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Shelter has declared a York County Court ruling ‘historic’ and a ‘nail in the coffin for ‘No DSS’ discrimination.
District Judge Victoria Elizabeth Mark held that rejecting tenants on the basis that the application is in receipt of housing benefit is unlawfully as it is indirectly discriminatory on the grounds of sex and disability.
The housing charity Shelter said the decision was a clear warning to other landlords and letting agents that they risk legal action if they continue to bar housing benefit tenants from renting. Landlords and agents seem less than convinced.
The case involved a single mother of two who was told she could not rent the property she wanted because the letting agent said it had a long-standing policy of not accepting housing benefit tenants. This was in spite of her being able to pay six month’s rent in advance. Shelter’s Strategic Litigation Team subsequently took on the case and supported the court action.
Shelter said its research showed that ‘No DSS’ policies put women and disabled people at a particular disadvantage because they are more likely to receive housing benefit. But at the moment, the only way that victims of DSS discrimination can seek formal redress is through a county court claim.
Shelter has been involved in a number of such cases and to date all have resulted in the defendant agents or landlords agreeing to change their practices and offering apologies and compensation to their clients.
Shelter solicitor Rose Arnall, who led the case, said this had been the first time a court has fully considered landlords’ and agents’ refusals to take on DSS tenants. She said the case ‘finally clarifies that discriminating against people in need of housing benefit is not just morally wrong, it is against the law.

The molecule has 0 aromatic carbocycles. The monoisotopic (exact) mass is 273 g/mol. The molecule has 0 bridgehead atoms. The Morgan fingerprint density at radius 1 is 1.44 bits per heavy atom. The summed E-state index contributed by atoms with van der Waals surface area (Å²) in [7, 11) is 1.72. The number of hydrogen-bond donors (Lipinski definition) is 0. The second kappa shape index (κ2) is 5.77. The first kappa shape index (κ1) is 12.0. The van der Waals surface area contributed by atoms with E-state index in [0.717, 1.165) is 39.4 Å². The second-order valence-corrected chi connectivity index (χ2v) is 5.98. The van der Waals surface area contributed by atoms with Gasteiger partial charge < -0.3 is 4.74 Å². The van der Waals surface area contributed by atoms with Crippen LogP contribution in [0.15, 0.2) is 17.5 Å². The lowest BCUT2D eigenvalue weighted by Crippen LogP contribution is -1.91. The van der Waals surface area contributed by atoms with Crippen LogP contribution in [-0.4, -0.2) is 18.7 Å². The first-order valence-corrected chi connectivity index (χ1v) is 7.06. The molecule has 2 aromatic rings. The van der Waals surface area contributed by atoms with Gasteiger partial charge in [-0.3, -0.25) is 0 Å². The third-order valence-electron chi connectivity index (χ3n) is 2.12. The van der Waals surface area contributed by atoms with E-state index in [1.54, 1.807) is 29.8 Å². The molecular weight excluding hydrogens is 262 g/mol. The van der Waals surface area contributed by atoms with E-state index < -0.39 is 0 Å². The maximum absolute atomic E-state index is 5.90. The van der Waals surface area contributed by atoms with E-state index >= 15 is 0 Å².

‘This win in the courts is what’s needed to end these discriminatory practices for good. This sends a huge signal to letting agents and landlords that they must end these practices and do so immediately’.
Shelter admits that over 60 per cent of private landlords say they prefer not to let to people who receive housing benefits.
Landlords themselves say this has nothing to do with discrimination and everything to do DSS rules and the ‘Prescott decision’ to stop paying rent benefits direct to landlords.
One landlord has been quoted as saying the York victory was ‘hollow’ and that ‘not a single tenant on benefits will be helped’ by the decision.
Another said nothing will change until the Government gets rid of clawback provisions. ’There are a million reasons why an agent or landlord can reject a tenant’s application, all this means is they can no longer have a one size fits all “no DSS” policy, which most have stopped doing anyway’.
The letting agents’ professional body ARLA Propertymark said it has consistently highlighted the issues faced by both tenants and landlords with Universal Credit being paid in arrears. ‘The design of the system with payments made in arrears makes paying rent on time impossible for many tenants and this presents issues for landlords who are relying on the rent to make mortgage payments’.